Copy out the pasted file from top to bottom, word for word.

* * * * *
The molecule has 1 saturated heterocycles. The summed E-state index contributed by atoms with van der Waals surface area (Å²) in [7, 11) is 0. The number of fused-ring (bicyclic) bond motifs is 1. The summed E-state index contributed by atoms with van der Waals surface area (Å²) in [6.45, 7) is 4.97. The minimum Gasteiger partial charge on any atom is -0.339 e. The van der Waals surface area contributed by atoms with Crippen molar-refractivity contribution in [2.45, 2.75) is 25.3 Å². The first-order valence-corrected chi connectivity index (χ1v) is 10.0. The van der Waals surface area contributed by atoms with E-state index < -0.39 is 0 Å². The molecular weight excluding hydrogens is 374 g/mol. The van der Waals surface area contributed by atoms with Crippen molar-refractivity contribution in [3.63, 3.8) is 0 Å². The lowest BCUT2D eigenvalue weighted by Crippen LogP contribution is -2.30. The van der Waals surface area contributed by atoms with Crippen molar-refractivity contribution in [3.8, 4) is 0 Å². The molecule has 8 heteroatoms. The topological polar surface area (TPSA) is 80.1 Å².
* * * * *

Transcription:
The molecule has 1 saturated heterocycles. The summed E-state index contributed by atoms with van der Waals surface area (Å²) in [7, 11) is 0. The number of fused-ring (bicyclic) bond motifs is 1. The summed E-state index contributed by atoms with van der Waals surface area (Å²) in [6.45, 7) is 4.97. The minimum Gasteiger partial charge on any atom is -0.339 e. The van der Waals surface area contributed by atoms with Crippen molar-refractivity contribution in [2.45, 2.75) is 25.3 Å². The first-order valence-corrected chi connectivity index (χ1v) is 10.0. The van der Waals surface area contributed by atoms with E-state index < -0.39 is 0 Å². The molecular weight excluding hydrogens is 374 g/mol. The van der Waals surface area contributed by atoms with Crippen molar-refractivity contribution in [3.63, 3.8) is 0 Å². The lowest BCUT2D eigenvalue weighted by Crippen LogP contribution is -2.30. The van der Waals surface area contributed by atoms with Crippen molar-refractivity contribution in [3.8, 4) is 0 Å². The molecule has 8 heteroatoms. The topological polar surface area (TPSA) is 80.1 Å².